I recently sold several stocks, shamelessly, paying absolutely no attention to the fact that after I sold, they went higher. I don’t feel smart about that decision. However, when I bought those stocks, I set valuation targets. When they approached the targets, I quickly reviewed their fundamentals. They had not changed much. The decision was obvious — sell.

Cyclical bull markets teach us not to sell, while cyclical bear markets teach us not to buy. If you let the market tell you what to do, you have no process.

But the bell doesn’t ring when bull or bear markets are over.

You cannot worry about marking the “top” in every sell. My objective is not to buy at the “bottom” and sell at the “top.” My objective is to buy a great company when it is cheap and to sell it when it is fairly valued! I suggest you do the same.

Vitaliy Katsenelson

contrarianedge.com

About the author:

Vitaliy Katsenelson
Vitaliy Katsenelson is Director of Research at Investment Management Associates and teaches at the University of Colorado. To read more of his articles visit www.ContrarianEdge.com . His book Active Value Investing was published by John Wiley & Sons in September 2007.

Visit Vitaliy Katsenelson's Website


Rating: 3.9/5 (10 votes)

Comments

Gangstarr
Gangstarr - 5 years ago
Tell it like it is Vitaliy. Your contributions are greatly appreciated. Found the insights in your book to be on point and on target.
nport
Nport - 5 years ago
Thank you Vitally. Excellent article.
ma.gen.email
Ma.gen.email - 5 years ago
One has to be careful when one encounters views that conform to one's own cherished hypotheses, even those with evidentiary support. So at the risk of susceptibility to conformation bias, I'd say this message (“you are not as smart as you think you are”) is worth repeating ad nauseam. Since most of our decisions / knowledge appear to be originating at an unconscious level and seem to be stamped with a seal of ‘I know this to be true' even before it percolates into our conscious awareness, reminding ourselves that we are not as smart as our assumptions warrant us to be is no easy task.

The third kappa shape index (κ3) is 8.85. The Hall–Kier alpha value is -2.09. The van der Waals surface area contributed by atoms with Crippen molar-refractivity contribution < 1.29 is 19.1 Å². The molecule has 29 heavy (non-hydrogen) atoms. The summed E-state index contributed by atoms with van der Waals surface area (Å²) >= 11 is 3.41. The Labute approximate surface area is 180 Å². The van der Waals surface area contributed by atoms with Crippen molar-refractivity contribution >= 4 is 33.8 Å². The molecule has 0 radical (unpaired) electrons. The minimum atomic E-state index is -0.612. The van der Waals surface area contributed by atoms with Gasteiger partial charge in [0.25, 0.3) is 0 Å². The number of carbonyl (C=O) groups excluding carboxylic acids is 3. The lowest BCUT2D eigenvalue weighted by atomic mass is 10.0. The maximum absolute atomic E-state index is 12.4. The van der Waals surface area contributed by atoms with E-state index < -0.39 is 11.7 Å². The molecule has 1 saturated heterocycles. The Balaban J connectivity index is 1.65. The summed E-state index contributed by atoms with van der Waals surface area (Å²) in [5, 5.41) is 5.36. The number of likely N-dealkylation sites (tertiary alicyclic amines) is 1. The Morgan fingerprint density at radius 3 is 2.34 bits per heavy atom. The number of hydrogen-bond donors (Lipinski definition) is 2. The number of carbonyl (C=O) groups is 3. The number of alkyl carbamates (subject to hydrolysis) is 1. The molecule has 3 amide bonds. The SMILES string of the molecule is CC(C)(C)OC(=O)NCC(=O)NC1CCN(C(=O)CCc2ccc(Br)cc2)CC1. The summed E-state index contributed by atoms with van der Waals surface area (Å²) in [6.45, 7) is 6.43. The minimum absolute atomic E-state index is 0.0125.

I can relate to your experience of price ascension after process-mandated selling causing frustration (and related emotions/feelings). Also, I like your remedial process (for overconfidence) of forcing yourself to re-live your incorrect decision making process, although I am not sure whether this will work in all cases. While “unknown unknowns” have received a great deal of attention in light of their devastating consequences in the recent market events, my experience has been that “unknown knowns” - assumptions that we make outside of our conscious awareness, but nevertheless influence our decisions, perhaps by affecting the starting point of the decision -- are just as potentially devastating. Perhaps this forced re-living exercise might help one uncover these "unknown knowns" -- and thereby enable us to devise strategies to surface them earlier in the decision process so that we can consciously evaluate their validity.

Thanks for publishing this helpful article.
arurao7
Arurao7 - 5 years ago
Marty whitman recently said that 'it is easy to know when some security is under-valued or over-valued, but it is very difficult to know what is fair-value'. I think even buffet typically tries to only sell when something really over-valued (think Petrochina). this old style buy-low-sell-fair-value concept is great in thought, but not very practical. It is extremely hard to know when something is of fair-value.